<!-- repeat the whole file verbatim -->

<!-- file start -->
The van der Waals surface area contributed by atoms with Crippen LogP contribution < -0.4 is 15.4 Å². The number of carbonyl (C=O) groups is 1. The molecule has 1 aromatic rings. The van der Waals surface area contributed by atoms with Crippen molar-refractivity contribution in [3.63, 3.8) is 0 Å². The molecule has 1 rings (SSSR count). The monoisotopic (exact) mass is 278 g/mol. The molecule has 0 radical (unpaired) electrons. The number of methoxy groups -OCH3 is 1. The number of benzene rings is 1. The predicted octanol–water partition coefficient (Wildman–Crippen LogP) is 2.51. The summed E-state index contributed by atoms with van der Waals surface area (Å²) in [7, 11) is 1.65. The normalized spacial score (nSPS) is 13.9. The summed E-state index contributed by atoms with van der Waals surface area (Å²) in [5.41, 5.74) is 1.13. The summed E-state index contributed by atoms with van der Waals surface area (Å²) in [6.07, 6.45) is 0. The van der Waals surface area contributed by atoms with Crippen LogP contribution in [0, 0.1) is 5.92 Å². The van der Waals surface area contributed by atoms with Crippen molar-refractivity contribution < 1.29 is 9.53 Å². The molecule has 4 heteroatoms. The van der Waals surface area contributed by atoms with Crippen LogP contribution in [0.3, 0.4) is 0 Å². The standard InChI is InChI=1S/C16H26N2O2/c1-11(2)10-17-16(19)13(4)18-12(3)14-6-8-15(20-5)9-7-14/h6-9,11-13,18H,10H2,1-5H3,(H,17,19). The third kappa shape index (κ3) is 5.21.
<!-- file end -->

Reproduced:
The van der Waals surface area contributed by atoms with Crippen LogP contribution < -0.4 is 15.4 Å². The number of carbonyl (C=O) groups is 1. The molecule has 1 aromatic rings. The van der Waals surface area contributed by atoms with Crippen molar-refractivity contribution in [3.63, 3.8) is 0 Å². The molecule has 1 rings (SSSR count). The monoisotopic (exact) mass is 278 g/mol. The molecule has 0 radical (unpaired) electrons. The number of methoxy groups -OCH3 is 1. The number of benzene rings is 1. The predicted octanol–water partition coefficient (Wildman–Crippen LogP) is 2.51. The summed E-state index contributed by atoms with van der Waals surface area (Å²) in [7, 11) is 1.65. The normalized spacial score (nSPS) is 13.9. The summed E-state index contributed by atoms with van der Waals surface area (Å²) in [5.41, 5.74) is 1.13. The summed E-state index contributed by atoms with van der Waals surface area (Å²) in [6.07, 6.45) is 0. The van der Waals surface area contributed by atoms with Crippen LogP contribution in [0, 0.1) is 5.92 Å². The van der Waals surface area contributed by atoms with Crippen molar-refractivity contribution < 1.29 is 9.53 Å². The molecule has 4 heteroatoms. The van der Waals surface area contributed by atoms with Crippen LogP contribution in [0.3, 0.4) is 0 Å². The standard InChI is InChI=1S/C16H26N2O2/c1-11(2)10-17-16(19)13(4)18-12(3)14-6-8-15(20-5)9-7-14/h6-9,11-13,18H,10H2,1-5H3,(H,17,19). The third kappa shape index (κ3) is 5.21.